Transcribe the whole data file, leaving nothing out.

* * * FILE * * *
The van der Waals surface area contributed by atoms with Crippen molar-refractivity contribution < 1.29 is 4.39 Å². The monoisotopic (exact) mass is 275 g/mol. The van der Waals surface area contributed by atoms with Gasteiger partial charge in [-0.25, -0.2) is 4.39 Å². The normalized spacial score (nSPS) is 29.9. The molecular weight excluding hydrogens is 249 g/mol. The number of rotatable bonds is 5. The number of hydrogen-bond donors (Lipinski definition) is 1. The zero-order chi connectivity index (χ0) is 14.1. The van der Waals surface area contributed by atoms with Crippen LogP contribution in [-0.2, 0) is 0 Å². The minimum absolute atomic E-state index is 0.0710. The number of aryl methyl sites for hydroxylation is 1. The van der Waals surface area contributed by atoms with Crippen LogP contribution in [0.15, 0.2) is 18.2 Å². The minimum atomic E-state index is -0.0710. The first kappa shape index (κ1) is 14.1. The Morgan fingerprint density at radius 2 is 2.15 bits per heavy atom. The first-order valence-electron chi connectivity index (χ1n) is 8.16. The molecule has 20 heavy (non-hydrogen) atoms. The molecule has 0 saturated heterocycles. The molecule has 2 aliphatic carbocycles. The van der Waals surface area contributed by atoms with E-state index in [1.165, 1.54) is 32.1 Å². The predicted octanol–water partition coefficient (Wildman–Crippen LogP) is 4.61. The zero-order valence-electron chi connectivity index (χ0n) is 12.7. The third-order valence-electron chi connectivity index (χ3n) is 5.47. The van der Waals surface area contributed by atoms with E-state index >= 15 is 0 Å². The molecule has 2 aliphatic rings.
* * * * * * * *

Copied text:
The van der Waals surface area contributed by atoms with Crippen molar-refractivity contribution < 1.29 is 4.39 Å². The monoisotopic (exact) mass is 275 g/mol. The van der Waals surface area contributed by atoms with Gasteiger partial charge in [-0.25, -0.2) is 4.39 Å². The normalized spacial score (nSPS) is 29.9. The molecular weight excluding hydrogens is 249 g/mol. The number of rotatable bonds is 5. The number of hydrogen-bond donors (Lipinski definition) is 1. The zero-order chi connectivity index (χ0) is 14.1. The van der Waals surface area contributed by atoms with Crippen LogP contribution in [-0.2, 0) is 0 Å². The minimum absolute atomic E-state index is 0.0710. The number of aryl methyl sites for hydroxylation is 1. The van der Waals surface area contributed by atoms with Crippen LogP contribution in [0.15, 0.2) is 18.2 Å². The minimum atomic E-state index is -0.0710. The first kappa shape index (κ1) is 14.1. The Morgan fingerprint density at radius 2 is 2.15 bits per heavy atom. The first-order valence-electron chi connectivity index (χ1n) is 8.16. The molecule has 20 heavy (non-hydrogen) atoms. The molecule has 0 saturated heterocycles. The molecule has 2 aliphatic carbocycles. The van der Waals surface area contributed by atoms with E-state index in [1.165, 1.54) is 32.1 Å². The predicted octanol–water partition coefficient (Wildman–Crippen LogP) is 4.61. The zero-order valence-electron chi connectivity index (χ0n) is 12.7. The third-order valence-electron chi connectivity index (χ3n) is 5.47. The van der Waals surface area contributed by atoms with E-state index >= 15 is 0 Å². The molecule has 2 aliphatic rings.